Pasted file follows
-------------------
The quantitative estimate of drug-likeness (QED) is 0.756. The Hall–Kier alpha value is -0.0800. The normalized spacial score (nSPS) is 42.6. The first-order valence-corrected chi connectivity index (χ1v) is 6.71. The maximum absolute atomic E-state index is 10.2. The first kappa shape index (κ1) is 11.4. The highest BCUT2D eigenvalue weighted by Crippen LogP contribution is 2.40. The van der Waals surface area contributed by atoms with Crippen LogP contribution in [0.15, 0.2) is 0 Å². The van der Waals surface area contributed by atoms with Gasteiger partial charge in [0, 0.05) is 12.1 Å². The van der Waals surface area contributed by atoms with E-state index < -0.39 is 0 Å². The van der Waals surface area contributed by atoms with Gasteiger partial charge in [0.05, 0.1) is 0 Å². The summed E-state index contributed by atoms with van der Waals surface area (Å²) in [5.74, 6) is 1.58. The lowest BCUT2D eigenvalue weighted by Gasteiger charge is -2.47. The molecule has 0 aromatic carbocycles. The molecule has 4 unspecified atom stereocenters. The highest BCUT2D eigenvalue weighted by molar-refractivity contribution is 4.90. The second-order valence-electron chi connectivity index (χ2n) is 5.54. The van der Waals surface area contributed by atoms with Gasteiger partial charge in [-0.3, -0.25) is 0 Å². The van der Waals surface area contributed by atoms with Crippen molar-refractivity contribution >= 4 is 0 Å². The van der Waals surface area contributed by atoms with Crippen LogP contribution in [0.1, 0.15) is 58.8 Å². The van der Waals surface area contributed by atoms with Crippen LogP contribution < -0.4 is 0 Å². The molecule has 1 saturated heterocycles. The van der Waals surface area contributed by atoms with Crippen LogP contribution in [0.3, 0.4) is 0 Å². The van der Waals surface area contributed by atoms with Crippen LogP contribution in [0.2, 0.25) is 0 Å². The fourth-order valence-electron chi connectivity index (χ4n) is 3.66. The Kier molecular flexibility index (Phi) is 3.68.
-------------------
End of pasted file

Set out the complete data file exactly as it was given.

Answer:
The quantitative estimate of drug-likeness (QED) is 0.756. The Hall–Kier alpha value is -0.0800. The normalized spacial score (nSPS) is 42.6. The first-order valence-corrected chi connectivity index (χ1v) is 6.71. The maximum absolute atomic E-state index is 10.2. The first kappa shape index (κ1) is 11.4. The highest BCUT2D eigenvalue weighted by Crippen LogP contribution is 2.40. The van der Waals surface area contributed by atoms with Crippen LogP contribution in [0.15, 0.2) is 0 Å². The van der Waals surface area contributed by atoms with Gasteiger partial charge in [0, 0.05) is 12.1 Å². The van der Waals surface area contributed by atoms with E-state index < -0.39 is 0 Å². The van der Waals surface area contributed by atoms with Gasteiger partial charge in [0.05, 0.1) is 0 Å². The summed E-state index contributed by atoms with van der Waals surface area (Å²) in [5.74, 6) is 1.58. The lowest BCUT2D eigenvalue weighted by Gasteiger charge is -2.47. The molecule has 0 aromatic carbocycles. The molecule has 4 unspecified atom stereocenters. The highest BCUT2D eigenvalue weighted by molar-refractivity contribution is 4.90. The second-order valence-electron chi connectivity index (χ2n) is 5.54. The van der Waals surface area contributed by atoms with Gasteiger partial charge in [-0.3, -0.25) is 0 Å². The van der Waals surface area contributed by atoms with Crippen molar-refractivity contribution >= 4 is 0 Å². The van der Waals surface area contributed by atoms with Crippen LogP contribution in [0.1, 0.15) is 58.8 Å². The van der Waals surface area contributed by atoms with Crippen LogP contribution < -0.4 is 0 Å². The molecule has 1 saturated heterocycles. The van der Waals surface area contributed by atoms with Crippen LogP contribution in [0.3, 0.4) is 0 Å². The van der Waals surface area contributed by atoms with Crippen LogP contribution in [0.2, 0.25) is 0 Å². The fourth-order valence-electron chi connectivity index (χ4n) is 3.66. The Kier molecular flexibility index (Phi) is 3.68.